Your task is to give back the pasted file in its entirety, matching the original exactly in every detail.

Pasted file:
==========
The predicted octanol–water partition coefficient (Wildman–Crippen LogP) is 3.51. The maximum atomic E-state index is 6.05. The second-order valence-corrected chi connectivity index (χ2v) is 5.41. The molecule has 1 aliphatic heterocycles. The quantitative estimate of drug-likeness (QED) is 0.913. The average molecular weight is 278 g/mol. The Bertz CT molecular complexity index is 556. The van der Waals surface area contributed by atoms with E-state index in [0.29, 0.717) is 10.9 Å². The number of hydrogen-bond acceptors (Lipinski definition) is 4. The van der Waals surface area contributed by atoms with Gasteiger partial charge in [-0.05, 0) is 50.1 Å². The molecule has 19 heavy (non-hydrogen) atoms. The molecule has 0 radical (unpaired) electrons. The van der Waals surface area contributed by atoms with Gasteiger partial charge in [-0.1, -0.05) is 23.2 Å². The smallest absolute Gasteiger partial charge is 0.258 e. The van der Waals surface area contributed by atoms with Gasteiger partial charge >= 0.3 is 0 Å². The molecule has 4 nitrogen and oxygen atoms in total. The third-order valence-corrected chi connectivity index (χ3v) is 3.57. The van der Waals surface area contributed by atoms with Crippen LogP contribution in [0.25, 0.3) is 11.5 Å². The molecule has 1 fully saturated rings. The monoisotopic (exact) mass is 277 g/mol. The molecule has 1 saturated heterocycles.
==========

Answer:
The predicted octanol–water partition coefficient (Wildman–Crippen LogP) is 3.51. The maximum atomic E-state index is 6.05. The second-order valence-corrected chi connectivity index (χ2v) is 5.41. The molecule has 1 aliphatic heterocycles. The quantitative estimate of drug-likeness (QED) is 0.913. The average molecular weight is 278 g/mol. The Bertz CT molecular complexity index is 556. The van der Waals surface area contributed by atoms with E-state index in [0.29, 0.717) is 10.9 Å². The number of hydrogen-bond acceptors (Lipinski definition) is 4. The van der Waals surface area contributed by atoms with Gasteiger partial charge in [-0.05, 0) is 50.1 Å². The molecule has 19 heavy (non-hydrogen) atoms. The molecule has 0 radical (unpaired) electrons. The van der Waals surface area contributed by atoms with Gasteiger partial charge in [-0.1, -0.05) is 23.2 Å². The smallest absolute Gasteiger partial charge is 0.258 e. The van der Waals surface area contributed by atoms with Gasteiger partial charge >= 0.3 is 0 Å². The molecule has 4 nitrogen and oxygen atoms in total. The third-order valence-corrected chi connectivity index (χ3v) is 3.57. The van der Waals surface area contributed by atoms with Crippen LogP contribution in [0.25, 0.3) is 11.5 Å². The molecule has 1 fully saturated rings. The monoisotopic (exact) mass is 277 g/mol. The molecule has 1 saturated heterocycles.